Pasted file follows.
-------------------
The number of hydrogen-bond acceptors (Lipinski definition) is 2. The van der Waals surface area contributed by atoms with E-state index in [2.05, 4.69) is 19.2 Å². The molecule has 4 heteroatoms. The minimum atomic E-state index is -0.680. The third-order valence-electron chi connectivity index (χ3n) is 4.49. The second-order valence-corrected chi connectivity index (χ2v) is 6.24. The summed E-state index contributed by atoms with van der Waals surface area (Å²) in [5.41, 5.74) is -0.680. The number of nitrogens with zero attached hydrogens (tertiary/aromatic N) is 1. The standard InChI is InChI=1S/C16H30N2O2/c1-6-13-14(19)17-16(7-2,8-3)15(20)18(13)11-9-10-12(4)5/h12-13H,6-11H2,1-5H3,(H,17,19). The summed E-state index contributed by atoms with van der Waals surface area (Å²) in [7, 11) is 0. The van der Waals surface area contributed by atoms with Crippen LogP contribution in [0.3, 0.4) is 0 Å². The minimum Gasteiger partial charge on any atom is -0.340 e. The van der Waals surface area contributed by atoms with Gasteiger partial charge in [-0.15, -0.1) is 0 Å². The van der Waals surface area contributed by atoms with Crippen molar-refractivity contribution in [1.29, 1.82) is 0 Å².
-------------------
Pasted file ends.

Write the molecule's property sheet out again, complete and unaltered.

The number of hydrogen-bond acceptors (Lipinski definition) is 2. The van der Waals surface area contributed by atoms with E-state index in [2.05, 4.69) is 19.2 Å². The molecule has 4 heteroatoms. The minimum atomic E-state index is -0.680. The third-order valence-electron chi connectivity index (χ3n) is 4.49. The second-order valence-corrected chi connectivity index (χ2v) is 6.24. The summed E-state index contributed by atoms with van der Waals surface area (Å²) in [5.41, 5.74) is -0.680. The number of nitrogens with zero attached hydrogens (tertiary/aromatic N) is 1. The standard InChI is InChI=1S/C16H30N2O2/c1-6-13-14(19)17-16(7-2,8-3)15(20)18(13)11-9-10-12(4)5/h12-13H,6-11H2,1-5H3,(H,17,19). The summed E-state index contributed by atoms with van der Waals surface area (Å²) in [7, 11) is 0. The van der Waals surface area contributed by atoms with Crippen LogP contribution in [0.3, 0.4) is 0 Å². The minimum Gasteiger partial charge on any atom is -0.340 e. The van der Waals surface area contributed by atoms with Gasteiger partial charge in [-0.15, -0.1) is 0 Å². The van der Waals surface area contributed by atoms with Crippen molar-refractivity contribution in [1.29, 1.82) is 0 Å².